Brown-Nosed Coati Fact File


The brown nosed coati has a barrel shaped body with a head which tapers to a point at the snout. This snout is long and narrow and is used to overturn items in search of food. The snout is highly flexible.

Their body is covered with thick fur which is colored brown, grey or red. The underside is lighter in color. At the end of the body is a long tail which is banded with lighter yellow rings. The tail is as long as their body measuring 32-70cm (12.5-28in) long. It is not prehensile but is used for balance when climbing.

Each of their four feet can rotate 180 degrees to allow them to descend down trees headfirst. They have strong claws to assist with climbing.

A brown nosed coati will measure 43-58cm (17-22.75in) long. Their weight varies between 2 and 7.2kg (4.5-15.75lbs).


Brown nosed coatis are omnivores. Their diet includes fungi, fruits, berries, nuts, insects, eggs, reptiles and small mammals. On occasion they will also eat carrion. Males have been known to cannibalize their own young.

They may enter human habitats and eat rubbish.

This incredibly varied diet means they will eat most things which are available. Their diet is variable across the seasons.


Scientific Name

Nasua nasua

Conservation Status

Least Concern


2-7.2kg (4.5-15.75lbs)


43-58cm (17-22.75in)


Wild 14 years

Captive 17 years



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South America is the native home of the brown-nosed coati. Here they can be found throughout Argentina, Bolivia, Brazil, Colombia, Ecuador, French Guiana, Guyana, Paraguay, Peru, Suriname, Uruguay and Venezuela.


They make their home in forested habitats including deciduous, cloud, riverine galley and evergreen forests. They also live in scrubland, mesquite grassland and cerrado.



The breeding season is variable across their range taking place sometime between October and March and typically lasting around 3 months. These seasons will correlate with the highest availability of fruit in their environment.

Males are solitary for most of the year only joining a band of females for breeding season. The male will groom the females in the band so he can be accepted in to this.

Following a successful mating the female will chase the male out of the group.

She forms a nest in a tree where she will give birth to between one and seven young. These are cared for in the nest for the next six weeks while they learn to walk and climb. When they are capable of this they will rejoin the group.

Young are reliant on the mother at birth and they are born with closed eyes. These open by 10 days old. They will start to eat solid food at 4 months old.

Females work together to help raise each others young.

Sexual maturity is reached at two years old for females and three years old for males.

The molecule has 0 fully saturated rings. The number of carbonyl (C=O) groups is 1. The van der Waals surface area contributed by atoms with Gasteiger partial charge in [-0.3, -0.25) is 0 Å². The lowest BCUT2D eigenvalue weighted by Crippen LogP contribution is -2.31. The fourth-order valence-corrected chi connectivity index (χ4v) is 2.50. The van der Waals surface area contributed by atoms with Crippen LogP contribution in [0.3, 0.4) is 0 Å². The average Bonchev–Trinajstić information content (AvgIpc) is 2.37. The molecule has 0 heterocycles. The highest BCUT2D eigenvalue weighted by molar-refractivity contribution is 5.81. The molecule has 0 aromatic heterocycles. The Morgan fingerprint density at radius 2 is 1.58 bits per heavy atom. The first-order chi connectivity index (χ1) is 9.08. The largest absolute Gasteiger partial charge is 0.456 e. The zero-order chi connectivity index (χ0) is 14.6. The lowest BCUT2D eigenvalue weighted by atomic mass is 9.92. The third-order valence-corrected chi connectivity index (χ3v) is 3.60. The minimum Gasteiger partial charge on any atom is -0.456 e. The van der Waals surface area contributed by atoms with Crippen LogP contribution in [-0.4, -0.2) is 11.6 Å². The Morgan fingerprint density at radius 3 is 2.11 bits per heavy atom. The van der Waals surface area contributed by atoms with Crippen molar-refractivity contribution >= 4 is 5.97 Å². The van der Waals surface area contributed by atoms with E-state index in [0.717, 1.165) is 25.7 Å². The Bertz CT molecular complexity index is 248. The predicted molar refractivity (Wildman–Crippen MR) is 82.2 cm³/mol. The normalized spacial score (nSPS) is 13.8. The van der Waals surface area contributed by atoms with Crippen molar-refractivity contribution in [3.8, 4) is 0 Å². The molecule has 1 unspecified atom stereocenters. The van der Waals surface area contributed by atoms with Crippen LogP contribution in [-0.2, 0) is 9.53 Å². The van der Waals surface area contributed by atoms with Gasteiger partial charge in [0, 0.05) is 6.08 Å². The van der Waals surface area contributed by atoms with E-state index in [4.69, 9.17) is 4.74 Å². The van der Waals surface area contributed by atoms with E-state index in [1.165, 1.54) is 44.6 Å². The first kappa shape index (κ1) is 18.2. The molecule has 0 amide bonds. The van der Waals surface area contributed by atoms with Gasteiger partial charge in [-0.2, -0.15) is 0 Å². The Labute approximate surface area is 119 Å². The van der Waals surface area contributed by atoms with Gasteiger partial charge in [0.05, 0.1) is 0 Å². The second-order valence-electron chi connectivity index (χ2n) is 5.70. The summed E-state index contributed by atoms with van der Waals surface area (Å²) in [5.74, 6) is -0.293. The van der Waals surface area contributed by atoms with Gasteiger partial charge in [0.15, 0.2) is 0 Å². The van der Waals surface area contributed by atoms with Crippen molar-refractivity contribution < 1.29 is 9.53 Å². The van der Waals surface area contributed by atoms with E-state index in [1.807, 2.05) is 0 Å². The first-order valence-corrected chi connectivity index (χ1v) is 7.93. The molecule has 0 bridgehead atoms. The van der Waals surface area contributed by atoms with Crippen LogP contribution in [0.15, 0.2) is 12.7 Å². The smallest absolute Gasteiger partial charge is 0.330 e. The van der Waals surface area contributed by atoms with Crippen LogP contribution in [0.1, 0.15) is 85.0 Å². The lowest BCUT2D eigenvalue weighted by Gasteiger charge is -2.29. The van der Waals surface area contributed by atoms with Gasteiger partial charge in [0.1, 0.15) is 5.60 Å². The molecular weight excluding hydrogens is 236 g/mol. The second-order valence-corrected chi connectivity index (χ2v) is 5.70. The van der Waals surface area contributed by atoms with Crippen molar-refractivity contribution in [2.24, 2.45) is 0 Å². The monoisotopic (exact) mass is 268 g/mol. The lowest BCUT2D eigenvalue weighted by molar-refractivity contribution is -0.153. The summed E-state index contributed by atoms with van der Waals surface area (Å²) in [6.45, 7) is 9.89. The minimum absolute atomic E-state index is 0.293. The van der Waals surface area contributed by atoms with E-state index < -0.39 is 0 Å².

Brown nosed coatis will spend much of their day in the trees with eating, sleeping, mating and nesting taking place here.

Coatis create a range of vocalizations including a soft whining, woof or click. The whining is used to keep the group together while the woof and click help to alert the group to predators. They will also communicate by scent marking. Tail movements also help them to communicate.

They will form a group (called a band) which is made up of females and their young. Each band typically includes 10-20 animals though they may number up to 60.

Females are mostly active by day with the group providing some level of protection. Males are more nocturnal to allow them to avoid predators.


Predators and Threats

Brown nosed coatis face predation from a number of species including large cats such as jaguars and mountain lions, boa constrictors, foxes, dogs, small cats such as ocelots and birds of prey.

In most cases when a member of the group alerts them to a predator they will run in to the forest though they may mob some smaller predators.

Humans reduce the population of the brown nosed coati through habitat destruction and hunting.

Quick facts

The brown-nosed coati is also known as the south American coati, ring-tailed coati, coatimundi or common coati.

The coati is a member of the same family as the kinkajou, ringtail and red pandas.

Ancient Mayans believed that the coati had supernatural powers including a belief that they could talk.

Due to the males living alone and females living together scientists initially believed that they were separate species and named them as such.


Photo Credits

Under License.


Burnie, D., 2011. Animal. 3rd ed. London: DK

Ambrose, J., 2015. Wildlife Of The World. 1st ed. London: Dorling Kindersley

PerthZooWebsite. 2020. South American Coati. [online] Available at: <> [Accessed 24 September 2020]. 2020. Brown-Nosed Coati | Alexandria Zoo. [online] Available at: <> [Accessed 24 September 2020].

Zoological Society of London (ZSL). 2020. Coati (Brown-Nosed). [online] Available at: <> [Accessed 24 September 2020].

Nasua nasua" (On-line), Animal Diversity Web. Accessed September 24, 2020 at 2020. Coati | San Diego Zoo Animals & Plants. [online] Available at: <> [Accessed 24 September 2020].

Emmons, L. & Helgen, K. 2016. Nasua nasua. The IUCN Red List of Threatened Species 2016: e.T41684A45216227. Downloaded on 24 September 2020.

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